Hapag-Lloyd has signed a contract for the long-term charter of four large containerships in order to increase its capacities in view of the ongoing growth in global container transport. The newbuildings will be delivered at the end of 2003 and beginning of 2004.
“We are confident that, despite the present downturn, global container transport will continue to grow in the long term and have thus decided to expand our fleet by adding four more units so as to offer our customers adequate capacities,” commented Gnther Casjens, CEO of Hapag-Lloyd Container Line.
The four newbuildings will be delivered at the end of 2003 and beginning of 2004 for chartering by Hapag-Lloyd on a long-term basis.
The 85,000t/6,750 TEU vessels will be 300m long and 40m wide and have a service speed of 26 knots. They will operate in the Europe-Asia service of the Grand Alliance, the leading consortium in international liner shipping.
“Container transport by sea is growing steadily at between five and six percent annually as a result of the general expansion of trade and the continuing containerisation of conventional general cargo,” explained Gnther Casjens.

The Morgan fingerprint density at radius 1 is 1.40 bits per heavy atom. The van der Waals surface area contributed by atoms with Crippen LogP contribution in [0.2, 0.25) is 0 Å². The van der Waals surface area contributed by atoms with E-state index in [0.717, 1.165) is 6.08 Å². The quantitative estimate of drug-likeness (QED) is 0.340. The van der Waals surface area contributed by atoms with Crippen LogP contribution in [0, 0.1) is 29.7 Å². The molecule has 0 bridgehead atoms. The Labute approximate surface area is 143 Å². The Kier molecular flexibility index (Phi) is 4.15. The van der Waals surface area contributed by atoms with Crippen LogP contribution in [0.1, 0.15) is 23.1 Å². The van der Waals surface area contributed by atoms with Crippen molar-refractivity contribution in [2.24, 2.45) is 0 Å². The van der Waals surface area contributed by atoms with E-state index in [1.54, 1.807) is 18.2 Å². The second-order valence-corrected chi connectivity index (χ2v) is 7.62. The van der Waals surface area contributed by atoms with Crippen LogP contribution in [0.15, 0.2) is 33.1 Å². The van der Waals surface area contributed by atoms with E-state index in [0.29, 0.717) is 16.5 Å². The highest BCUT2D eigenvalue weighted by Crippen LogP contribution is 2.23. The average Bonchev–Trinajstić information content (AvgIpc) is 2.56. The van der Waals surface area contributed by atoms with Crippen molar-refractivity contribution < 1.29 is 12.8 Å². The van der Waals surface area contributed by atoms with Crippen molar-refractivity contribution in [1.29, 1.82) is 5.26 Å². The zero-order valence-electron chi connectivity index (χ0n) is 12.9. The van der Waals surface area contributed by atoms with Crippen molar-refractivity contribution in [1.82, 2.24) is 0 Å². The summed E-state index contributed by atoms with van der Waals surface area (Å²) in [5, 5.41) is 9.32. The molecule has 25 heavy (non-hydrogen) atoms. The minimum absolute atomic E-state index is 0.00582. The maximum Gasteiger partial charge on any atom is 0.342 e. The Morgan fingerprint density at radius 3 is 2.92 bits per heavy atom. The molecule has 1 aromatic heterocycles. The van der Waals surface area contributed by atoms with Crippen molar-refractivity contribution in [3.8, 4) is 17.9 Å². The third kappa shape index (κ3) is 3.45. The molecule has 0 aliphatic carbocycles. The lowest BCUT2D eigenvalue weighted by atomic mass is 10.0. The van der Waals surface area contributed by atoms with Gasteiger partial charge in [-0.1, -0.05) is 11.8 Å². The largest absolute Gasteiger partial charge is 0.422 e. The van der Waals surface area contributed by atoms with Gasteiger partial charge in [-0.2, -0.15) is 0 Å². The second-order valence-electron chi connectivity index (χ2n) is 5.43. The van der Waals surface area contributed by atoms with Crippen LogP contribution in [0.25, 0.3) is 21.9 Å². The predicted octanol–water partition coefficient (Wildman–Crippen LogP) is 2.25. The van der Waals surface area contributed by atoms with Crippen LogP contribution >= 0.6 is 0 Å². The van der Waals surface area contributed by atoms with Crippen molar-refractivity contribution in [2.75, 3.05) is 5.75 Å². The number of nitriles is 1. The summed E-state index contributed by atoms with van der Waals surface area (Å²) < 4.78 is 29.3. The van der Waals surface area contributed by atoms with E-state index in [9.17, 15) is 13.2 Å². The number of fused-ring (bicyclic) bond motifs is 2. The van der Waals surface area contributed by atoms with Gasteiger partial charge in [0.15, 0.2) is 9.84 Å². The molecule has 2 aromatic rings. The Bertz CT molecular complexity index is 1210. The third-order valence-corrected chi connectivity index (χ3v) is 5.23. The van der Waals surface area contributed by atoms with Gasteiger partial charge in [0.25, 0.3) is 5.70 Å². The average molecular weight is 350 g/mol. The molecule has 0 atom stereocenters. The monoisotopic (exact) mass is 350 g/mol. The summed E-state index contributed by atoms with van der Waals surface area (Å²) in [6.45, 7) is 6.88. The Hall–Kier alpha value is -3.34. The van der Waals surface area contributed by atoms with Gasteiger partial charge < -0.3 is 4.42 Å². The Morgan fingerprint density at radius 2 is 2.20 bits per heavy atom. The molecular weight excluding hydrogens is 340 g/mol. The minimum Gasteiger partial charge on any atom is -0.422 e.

Hapag-Lloyd currently deploys a fleet of 29 modern containerships. It is to take delivery of the first newbuilding in a series of four 7,500 TEU vessels in late October 2001, the other three units then following up to March 2003. These ships will be among the largest in the world. With the vessels now ordered, by spring 2004 the Hapag-Lloyd fleet will comprise 37 units, including 18 identical ships with 4,900 TEU capacity, as well as the eight newbuildings capable of carrying 6,750 or 7,500 TEU.
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